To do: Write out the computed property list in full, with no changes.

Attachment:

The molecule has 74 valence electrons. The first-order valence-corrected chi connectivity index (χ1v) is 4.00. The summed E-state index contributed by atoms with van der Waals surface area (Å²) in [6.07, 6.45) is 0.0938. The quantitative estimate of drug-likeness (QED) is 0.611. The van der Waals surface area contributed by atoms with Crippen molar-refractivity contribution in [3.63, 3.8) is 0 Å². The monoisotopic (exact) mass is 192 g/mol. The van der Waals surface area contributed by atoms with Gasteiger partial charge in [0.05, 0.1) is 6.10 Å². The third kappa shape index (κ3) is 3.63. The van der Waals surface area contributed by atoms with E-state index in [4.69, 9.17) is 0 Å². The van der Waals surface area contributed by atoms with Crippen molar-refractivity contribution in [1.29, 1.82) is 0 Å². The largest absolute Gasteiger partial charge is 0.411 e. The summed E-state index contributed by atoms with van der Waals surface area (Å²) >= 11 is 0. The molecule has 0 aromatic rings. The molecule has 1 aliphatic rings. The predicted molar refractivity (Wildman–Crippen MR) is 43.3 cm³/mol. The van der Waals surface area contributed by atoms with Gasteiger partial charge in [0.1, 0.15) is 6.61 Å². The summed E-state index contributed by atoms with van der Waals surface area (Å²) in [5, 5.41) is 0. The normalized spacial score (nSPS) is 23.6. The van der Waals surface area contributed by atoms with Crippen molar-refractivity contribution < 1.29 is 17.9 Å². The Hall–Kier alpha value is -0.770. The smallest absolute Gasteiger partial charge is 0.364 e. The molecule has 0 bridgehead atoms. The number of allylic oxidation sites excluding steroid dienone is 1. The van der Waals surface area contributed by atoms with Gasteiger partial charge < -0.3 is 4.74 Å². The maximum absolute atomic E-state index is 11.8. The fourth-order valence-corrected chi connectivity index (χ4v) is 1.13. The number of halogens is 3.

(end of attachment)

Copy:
The molecule has 74 valence electrons. The first-order valence-corrected chi connectivity index (χ1v) is 4.00. The summed E-state index contributed by atoms with van der Waals surface area (Å²) in [6.07, 6.45) is 0.0938. The quantitative estimate of drug-likeness (QED) is 0.611. The van der Waals surface area contributed by atoms with Crippen molar-refractivity contribution in [3.63, 3.8) is 0 Å². The monoisotopic (exact) mass is 192 g/mol. The van der Waals surface area contributed by atoms with Gasteiger partial charge in [0.05, 0.1) is 6.10 Å². The third kappa shape index (κ3) is 3.63. The van der Waals surface area contributed by atoms with E-state index in [4.69, 9.17) is 0 Å². The van der Waals surface area contributed by atoms with Crippen molar-refractivity contribution in [1.29, 1.82) is 0 Å². The largest absolute Gasteiger partial charge is 0.411 e. The summed E-state index contributed by atoms with van der Waals surface area (Å²) >= 11 is 0. The molecule has 0 aromatic rings. The molecule has 1 aliphatic rings. The predicted molar refractivity (Wildman–Crippen MR) is 43.3 cm³/mol. The van der Waals surface area contributed by atoms with Gasteiger partial charge in [0.1, 0.15) is 6.61 Å². The summed E-state index contributed by atoms with van der Waals surface area (Å²) in [5, 5.41) is 0. The normalized spacial score (nSPS) is 23.6. The van der Waals surface area contributed by atoms with Crippen molar-refractivity contribution < 1.29 is 17.9 Å². The Hall–Kier alpha value is -0.770. The smallest absolute Gasteiger partial charge is 0.364 e. The molecule has 0 bridgehead atoms. The number of allylic oxidation sites excluding steroid dienone is 1. The van der Waals surface area contributed by atoms with Gasteiger partial charge < -0.3 is 4.74 Å². The maximum absolute atomic E-state index is 11.8. The fourth-order valence-corrected chi connectivity index (χ4v) is 1.13. The number of halogens is 3.